Many companies — large, small, start-ups and research & development establishments — have taken up the challenge of manufacturing ventilators, Remote Patient Monitoring (RPM) systems, PPEs, sanitisers, medicines & vaccines, test kits and such others that are essential for successfully fighting the disease. While the manufacturing of ventilators, RPMs and such others involves design and engineering, in addition to establishing sophisticated manufacturing facility and employing trained workers, making sanitisers and the PPE kits is fairly simple and involves ensuring the availability of the required raw materials, skilling people and ramping up production capacity, while ensuring quality and conformance to relevant standards. As for drug discovery, it is knowledge intensive and the discovery process is long.

Design and engineering intensive devices

It is in the ventilator manufacturing space that we are witnessing numerous designs, engineering, manufacturing and collaborative initiatives. Among the automotive majors, Mahindra & Mahindra (M&M) and Maruti Suzuki have announced their entry into manufacturing of ventilators in India. While M&M, working on an indigenous, low-cost device, has tied up with Skanray, Maruti Suzuki announced a partnership with AgVa Healthcare. Skanray is a healthcare technology company, specialising in high frequency X-ray imaging systems, healthcare & telemedicine devices, etc. According to Maruti Suzuki’s statement, AgVa, a Delhi-based healthcare company, will be responsible for the ‘technology, performance and related matters’ of the ventilators, while Maruti Suzuki will produce the required components as well as ‘upgrade their systems’ for quality control and production of higher volumes. In fact, M&M has announced that it will be manufacturing ventilators in their plants in the US as well.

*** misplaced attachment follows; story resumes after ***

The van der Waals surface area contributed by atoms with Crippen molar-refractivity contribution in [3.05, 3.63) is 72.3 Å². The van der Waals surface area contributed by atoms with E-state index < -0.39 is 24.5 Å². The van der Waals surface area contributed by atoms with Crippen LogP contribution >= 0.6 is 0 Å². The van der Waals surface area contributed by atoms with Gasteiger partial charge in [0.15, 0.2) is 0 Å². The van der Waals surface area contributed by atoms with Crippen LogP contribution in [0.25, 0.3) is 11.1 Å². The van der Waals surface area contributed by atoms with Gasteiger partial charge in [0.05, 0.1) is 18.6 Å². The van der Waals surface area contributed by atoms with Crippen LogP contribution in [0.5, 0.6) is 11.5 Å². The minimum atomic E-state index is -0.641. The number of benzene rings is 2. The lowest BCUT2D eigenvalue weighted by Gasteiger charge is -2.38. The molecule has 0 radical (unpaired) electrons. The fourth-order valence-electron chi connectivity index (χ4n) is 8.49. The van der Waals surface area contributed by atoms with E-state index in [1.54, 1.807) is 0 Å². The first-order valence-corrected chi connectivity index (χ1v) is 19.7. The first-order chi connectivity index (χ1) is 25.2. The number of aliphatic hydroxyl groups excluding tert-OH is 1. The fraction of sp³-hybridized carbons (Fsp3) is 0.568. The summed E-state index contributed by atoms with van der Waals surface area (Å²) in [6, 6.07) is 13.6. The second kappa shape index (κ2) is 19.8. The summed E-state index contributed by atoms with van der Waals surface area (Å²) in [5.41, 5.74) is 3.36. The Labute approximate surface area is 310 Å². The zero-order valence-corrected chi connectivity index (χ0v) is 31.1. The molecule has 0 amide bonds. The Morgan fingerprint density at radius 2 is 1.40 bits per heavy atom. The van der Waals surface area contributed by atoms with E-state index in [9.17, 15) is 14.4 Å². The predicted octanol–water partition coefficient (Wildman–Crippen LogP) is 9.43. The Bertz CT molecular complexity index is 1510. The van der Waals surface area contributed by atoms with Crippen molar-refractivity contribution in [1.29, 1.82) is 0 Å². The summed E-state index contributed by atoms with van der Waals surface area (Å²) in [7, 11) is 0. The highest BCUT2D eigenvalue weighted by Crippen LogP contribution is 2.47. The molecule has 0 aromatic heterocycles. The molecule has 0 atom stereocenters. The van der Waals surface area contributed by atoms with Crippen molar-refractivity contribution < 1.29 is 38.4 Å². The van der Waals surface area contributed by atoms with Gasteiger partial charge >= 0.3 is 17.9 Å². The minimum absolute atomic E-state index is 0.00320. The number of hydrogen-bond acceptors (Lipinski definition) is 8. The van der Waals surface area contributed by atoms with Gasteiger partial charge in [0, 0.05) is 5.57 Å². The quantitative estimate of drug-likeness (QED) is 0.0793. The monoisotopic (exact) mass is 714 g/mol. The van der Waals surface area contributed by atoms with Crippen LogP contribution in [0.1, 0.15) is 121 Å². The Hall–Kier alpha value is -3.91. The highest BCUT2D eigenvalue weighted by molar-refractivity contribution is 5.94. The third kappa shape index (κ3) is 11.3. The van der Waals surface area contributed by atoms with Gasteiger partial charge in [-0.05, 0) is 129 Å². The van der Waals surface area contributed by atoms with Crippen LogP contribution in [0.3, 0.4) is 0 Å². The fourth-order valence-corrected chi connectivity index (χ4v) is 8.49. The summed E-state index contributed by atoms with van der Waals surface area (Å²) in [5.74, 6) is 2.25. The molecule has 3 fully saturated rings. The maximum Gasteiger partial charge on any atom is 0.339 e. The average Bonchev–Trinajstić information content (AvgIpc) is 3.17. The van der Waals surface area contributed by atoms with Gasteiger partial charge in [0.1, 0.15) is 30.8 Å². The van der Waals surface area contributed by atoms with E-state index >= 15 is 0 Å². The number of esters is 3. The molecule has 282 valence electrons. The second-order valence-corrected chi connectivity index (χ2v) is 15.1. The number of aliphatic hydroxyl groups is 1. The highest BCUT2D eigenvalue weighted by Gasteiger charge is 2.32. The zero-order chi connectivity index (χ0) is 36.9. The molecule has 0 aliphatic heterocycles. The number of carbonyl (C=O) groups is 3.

National Aerospace Laboratories (NAL) has developed a portable, non-invasive ventilator, which can be used to treat moderately ill patients, who do not require insertion of a tube through the mouth into the airway. NAL has already initiated dialogues with public/private industries for mass production. The ventilator has undergone biomedical tests & clinical trials and has obtained the safety and performance certificate.

Dynamatic Technologies, a supply chain partner to Airbus and Boeing, has developed, using locally available components, what it claims as the world’s most affordable ventilator. Even start-ups have started developing ventilators with unique features. A Bengaluru tech start-up, Ethereal Machines, is working in collaboration with Aster Hospital on 3D printed ventilator splitters which can treat two or more patients with a single machine. IIT Kanpur-incubated start-up, Nocca Robotics,developed an invasive ventilator prototype that allows ventilators to be connected to a mobile phone so that doctors can monitor patients’ health from remote. Even hospitals are making technology contributions in the fight against COVID-19; Max Healthcare has modified some of its ventilators so that one ventilator can support four patients.